From a biological perspective, studies in neuroscience and psychology have shown that certain parts of the brain are implicated in panic disorder. A part of the brain called the amygdala has been deemed a critical player in panic disorder. The amygdala processes emotional information, including fear. It, along with other parts of the brain, such as areas known as the hippocampus and prefrontal cortex, make up a fear circuit – or fear network – that is active during panic attacks. Areas of the brain involved in processing sensory information have also been suggested to be part of this fear network, which would help to explain how bodily sensations lead to panic attacks.


Panic disorder is chronic and cannot be cured. However, there are several options that people with the disorder can pursue to reduce their symptoms and hopefully live more comfortably with their condition. 

Healthcare providers usually treat panic disorder with psychotherapy, medication, or a combination of the two. 


Cognitive behavioral therapy (CBT) is a first-line treatment for panic disorders. This type of psychotherapy focuses on appealing to the patient’s cognitive abilities to change the way they think and react to feelings that have historically led to their panic attacks. By learning to think and behave differently in response to physical sensations and fear, you can disrupt the brain activity that leads to panic attacks, thereby preventing the attacks.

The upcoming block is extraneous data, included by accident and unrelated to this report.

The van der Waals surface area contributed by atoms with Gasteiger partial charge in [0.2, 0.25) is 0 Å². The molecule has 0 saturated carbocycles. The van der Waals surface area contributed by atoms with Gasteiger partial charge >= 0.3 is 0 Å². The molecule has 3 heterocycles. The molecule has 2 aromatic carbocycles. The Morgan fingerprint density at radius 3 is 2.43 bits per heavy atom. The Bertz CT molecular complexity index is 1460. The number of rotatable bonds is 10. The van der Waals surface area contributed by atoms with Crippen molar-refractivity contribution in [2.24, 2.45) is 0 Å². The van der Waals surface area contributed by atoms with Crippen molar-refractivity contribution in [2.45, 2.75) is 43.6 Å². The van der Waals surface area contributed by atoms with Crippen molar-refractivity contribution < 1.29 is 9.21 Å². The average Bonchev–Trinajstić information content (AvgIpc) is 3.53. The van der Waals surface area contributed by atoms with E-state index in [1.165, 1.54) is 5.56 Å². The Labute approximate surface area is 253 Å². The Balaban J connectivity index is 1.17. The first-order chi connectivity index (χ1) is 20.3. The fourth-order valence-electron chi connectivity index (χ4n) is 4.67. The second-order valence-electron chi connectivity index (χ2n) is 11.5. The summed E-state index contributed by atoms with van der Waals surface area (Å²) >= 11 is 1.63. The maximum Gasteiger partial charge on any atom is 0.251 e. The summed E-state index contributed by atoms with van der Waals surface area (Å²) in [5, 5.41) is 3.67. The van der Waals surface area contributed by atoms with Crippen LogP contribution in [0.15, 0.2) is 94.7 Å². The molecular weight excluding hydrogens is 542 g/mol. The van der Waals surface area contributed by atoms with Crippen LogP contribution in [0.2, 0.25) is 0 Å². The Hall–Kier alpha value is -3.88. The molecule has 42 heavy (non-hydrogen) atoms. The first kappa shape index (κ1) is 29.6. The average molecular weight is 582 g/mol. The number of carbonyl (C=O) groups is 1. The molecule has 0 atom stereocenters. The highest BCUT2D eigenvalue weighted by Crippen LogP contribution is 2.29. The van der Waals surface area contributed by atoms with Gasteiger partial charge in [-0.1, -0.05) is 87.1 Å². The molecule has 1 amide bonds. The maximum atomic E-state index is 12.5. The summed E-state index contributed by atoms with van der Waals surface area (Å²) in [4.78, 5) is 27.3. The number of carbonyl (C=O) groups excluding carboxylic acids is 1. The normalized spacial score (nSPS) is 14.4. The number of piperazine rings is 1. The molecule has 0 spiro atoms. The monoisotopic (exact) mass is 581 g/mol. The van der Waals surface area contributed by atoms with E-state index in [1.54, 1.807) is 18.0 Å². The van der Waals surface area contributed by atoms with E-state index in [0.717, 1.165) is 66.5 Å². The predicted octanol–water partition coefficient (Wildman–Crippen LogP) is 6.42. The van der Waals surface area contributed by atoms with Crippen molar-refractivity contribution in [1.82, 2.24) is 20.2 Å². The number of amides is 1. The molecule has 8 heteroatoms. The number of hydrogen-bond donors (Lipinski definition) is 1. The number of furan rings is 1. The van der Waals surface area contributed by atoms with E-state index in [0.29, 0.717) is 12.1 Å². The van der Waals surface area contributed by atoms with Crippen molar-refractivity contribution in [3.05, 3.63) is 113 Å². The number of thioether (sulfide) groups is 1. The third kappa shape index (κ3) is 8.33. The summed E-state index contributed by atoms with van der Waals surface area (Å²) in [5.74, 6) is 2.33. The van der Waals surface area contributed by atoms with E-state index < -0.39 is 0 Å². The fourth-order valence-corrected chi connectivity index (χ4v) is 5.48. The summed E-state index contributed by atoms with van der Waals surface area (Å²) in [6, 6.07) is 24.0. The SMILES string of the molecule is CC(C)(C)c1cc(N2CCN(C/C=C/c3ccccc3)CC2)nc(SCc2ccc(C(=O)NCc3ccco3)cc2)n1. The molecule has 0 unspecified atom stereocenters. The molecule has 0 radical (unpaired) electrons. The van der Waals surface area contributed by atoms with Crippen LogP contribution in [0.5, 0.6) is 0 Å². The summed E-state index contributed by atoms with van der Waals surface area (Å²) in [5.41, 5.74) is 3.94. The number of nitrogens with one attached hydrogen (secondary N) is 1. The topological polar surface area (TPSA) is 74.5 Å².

There are several different drugs that can be used to combat panic disorder and to prevent the attacks that characterize it. These drugs include:

  • Selective serotonin reuptake inhibitors (SSRIs) and serotonin- norepinephrine reuptake inhibitors (SNRIs). Fluoxetine (also known as Prozac), paroxetine (also known as Paxil or Seroxat), and sertraline (also known as Zoloft) are examples of SSRIs, and venlafaxine (also known as Effexor) is an example of an SNRI. These drugs work by enhancing the activity of the chemical serotonin within the brain. These higher levels of serotonin activity are associated with a reduction of symptoms of anxiety. 
  • Beta-blockers. Beta blockers can help to reduce the physical symptoms of panic disorder and are often used to prevent panic attacks in situations where panic attacks are anticipated. These drugs are prescribed for panic disorder less frequently than SSRIs and SNRIs. 
  • Benzodiazepines. These drugs can stop a panic attack quickly once it starts, but they are powerful sedatives that can lead to dependence and so are used sparingly to combat issues related to panic disorder. 
  • Monoamine oxidase inhibitors (MAOIs). These drugs tend to be kept as a last resort for both anxiety and depression because they are associated with serious adverse side effects. 

In addition to the medical interventions to fight panic disorder, there are lifestyle changes that are often recommended for those who experience regular panic attacks. These changes include: eating well, minimizing caffeine and alcohol, exercising, getting more sleep, and maintaining a normal routine. 

Takeaway & Final Thoughts

Recurrent and sudden panic attacks are indicative of panic disorder. Though the cause of panic disorder is not well understood, there are several ways to combat the symptoms. These strategies include lifestyle changes, therapy, and medications. These approaches may on their own or in combination help people with panic disorder to reduce their anxiety and enjoy a higher quality of life.